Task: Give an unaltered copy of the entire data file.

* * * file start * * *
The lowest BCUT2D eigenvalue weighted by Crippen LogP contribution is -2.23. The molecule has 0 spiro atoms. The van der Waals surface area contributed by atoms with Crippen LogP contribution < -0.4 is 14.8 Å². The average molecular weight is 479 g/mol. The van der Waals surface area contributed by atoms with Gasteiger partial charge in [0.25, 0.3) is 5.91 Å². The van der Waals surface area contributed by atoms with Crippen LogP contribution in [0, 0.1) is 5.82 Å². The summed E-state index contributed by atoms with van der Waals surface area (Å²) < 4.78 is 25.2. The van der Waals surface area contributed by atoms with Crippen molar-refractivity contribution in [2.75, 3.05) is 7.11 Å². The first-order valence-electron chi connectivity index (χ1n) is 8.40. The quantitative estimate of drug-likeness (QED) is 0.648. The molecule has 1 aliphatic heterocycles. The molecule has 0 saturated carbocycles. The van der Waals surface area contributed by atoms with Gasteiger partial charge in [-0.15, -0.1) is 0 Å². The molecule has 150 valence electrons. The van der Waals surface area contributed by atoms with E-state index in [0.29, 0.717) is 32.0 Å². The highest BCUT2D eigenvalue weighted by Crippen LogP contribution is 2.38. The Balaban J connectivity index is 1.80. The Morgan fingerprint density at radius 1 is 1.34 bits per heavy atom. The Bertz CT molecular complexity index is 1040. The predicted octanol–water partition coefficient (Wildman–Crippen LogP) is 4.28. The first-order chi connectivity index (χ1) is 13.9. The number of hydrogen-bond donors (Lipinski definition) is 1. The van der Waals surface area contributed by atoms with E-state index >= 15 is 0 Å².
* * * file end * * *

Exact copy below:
The lowest BCUT2D eigenvalue weighted by Crippen LogP contribution is -2.23. The molecule has 0 spiro atoms. The van der Waals surface area contributed by atoms with Crippen LogP contribution < -0.4 is 14.8 Å². The average molecular weight is 479 g/mol. The van der Waals surface area contributed by atoms with Gasteiger partial charge in [0.25, 0.3) is 5.91 Å². The van der Waals surface area contributed by atoms with Crippen LogP contribution in [0, 0.1) is 5.82 Å². The summed E-state index contributed by atoms with van der Waals surface area (Å²) < 4.78 is 25.2. The van der Waals surface area contributed by atoms with Crippen molar-refractivity contribution in [2.75, 3.05) is 7.11 Å². The first-order valence-electron chi connectivity index (χ1n) is 8.40. The quantitative estimate of drug-likeness (QED) is 0.648. The molecule has 1 aliphatic heterocycles. The molecule has 0 saturated carbocycles. The van der Waals surface area contributed by atoms with Gasteiger partial charge in [-0.15, -0.1) is 0 Å². The molecule has 150 valence electrons. The van der Waals surface area contributed by atoms with E-state index in [0.29, 0.717) is 32.0 Å². The highest BCUT2D eigenvalue weighted by Crippen LogP contribution is 2.38. The Balaban J connectivity index is 1.80. The Morgan fingerprint density at radius 1 is 1.34 bits per heavy atom. The Bertz CT molecular complexity index is 1040. The predicted octanol–water partition coefficient (Wildman–Crippen LogP) is 4.28. The first-order chi connectivity index (χ1) is 13.9. The number of hydrogen-bond donors (Lipinski definition) is 1. The van der Waals surface area contributed by atoms with E-state index >= 15 is 0 Å².